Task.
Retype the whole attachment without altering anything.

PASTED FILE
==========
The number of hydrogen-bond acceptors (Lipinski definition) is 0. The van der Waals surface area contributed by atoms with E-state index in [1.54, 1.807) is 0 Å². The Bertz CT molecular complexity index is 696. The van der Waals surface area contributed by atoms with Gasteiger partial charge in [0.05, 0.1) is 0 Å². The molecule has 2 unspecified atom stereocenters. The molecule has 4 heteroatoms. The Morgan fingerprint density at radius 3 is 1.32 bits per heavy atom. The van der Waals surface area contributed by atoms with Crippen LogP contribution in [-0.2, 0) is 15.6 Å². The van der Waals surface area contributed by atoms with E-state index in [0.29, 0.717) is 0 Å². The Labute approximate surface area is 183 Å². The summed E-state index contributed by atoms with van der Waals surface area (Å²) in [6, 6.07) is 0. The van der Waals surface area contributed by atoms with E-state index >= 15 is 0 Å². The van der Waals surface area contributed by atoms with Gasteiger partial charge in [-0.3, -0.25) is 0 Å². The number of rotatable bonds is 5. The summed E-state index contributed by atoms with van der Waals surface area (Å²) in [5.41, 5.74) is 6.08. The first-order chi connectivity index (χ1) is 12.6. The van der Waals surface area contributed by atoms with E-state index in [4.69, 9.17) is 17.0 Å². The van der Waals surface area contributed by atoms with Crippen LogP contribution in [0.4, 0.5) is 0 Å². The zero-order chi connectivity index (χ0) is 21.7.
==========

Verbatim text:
The number of hydrogen-bond acceptors (Lipinski definition) is 0. The van der Waals surface area contributed by atoms with E-state index in [1.54, 1.807) is 0 Å². The Bertz CT molecular complexity index is 696. The van der Waals surface area contributed by atoms with Gasteiger partial charge in [0.05, 0.1) is 0 Å². The molecule has 2 unspecified atom stereocenters. The molecule has 4 heteroatoms. The Morgan fingerprint density at radius 3 is 1.32 bits per heavy atom. The van der Waals surface area contributed by atoms with Crippen LogP contribution in [-0.2, 0) is 15.6 Å². The van der Waals surface area contributed by atoms with E-state index in [0.29, 0.717) is 0 Å². The Labute approximate surface area is 183 Å². The summed E-state index contributed by atoms with van der Waals surface area (Å²) in [6, 6.07) is 0. The van der Waals surface area contributed by atoms with E-state index >= 15 is 0 Å². The van der Waals surface area contributed by atoms with Gasteiger partial charge in [-0.3, -0.25) is 0 Å². The number of rotatable bonds is 5. The summed E-state index contributed by atoms with van der Waals surface area (Å²) in [5.41, 5.74) is 6.08. The first-order chi connectivity index (χ1) is 12.6. The van der Waals surface area contributed by atoms with E-state index in [4.69, 9.17) is 17.0 Å². The van der Waals surface area contributed by atoms with Crippen LogP contribution in [0.4, 0.5) is 0 Å². The zero-order chi connectivity index (χ0) is 21.7.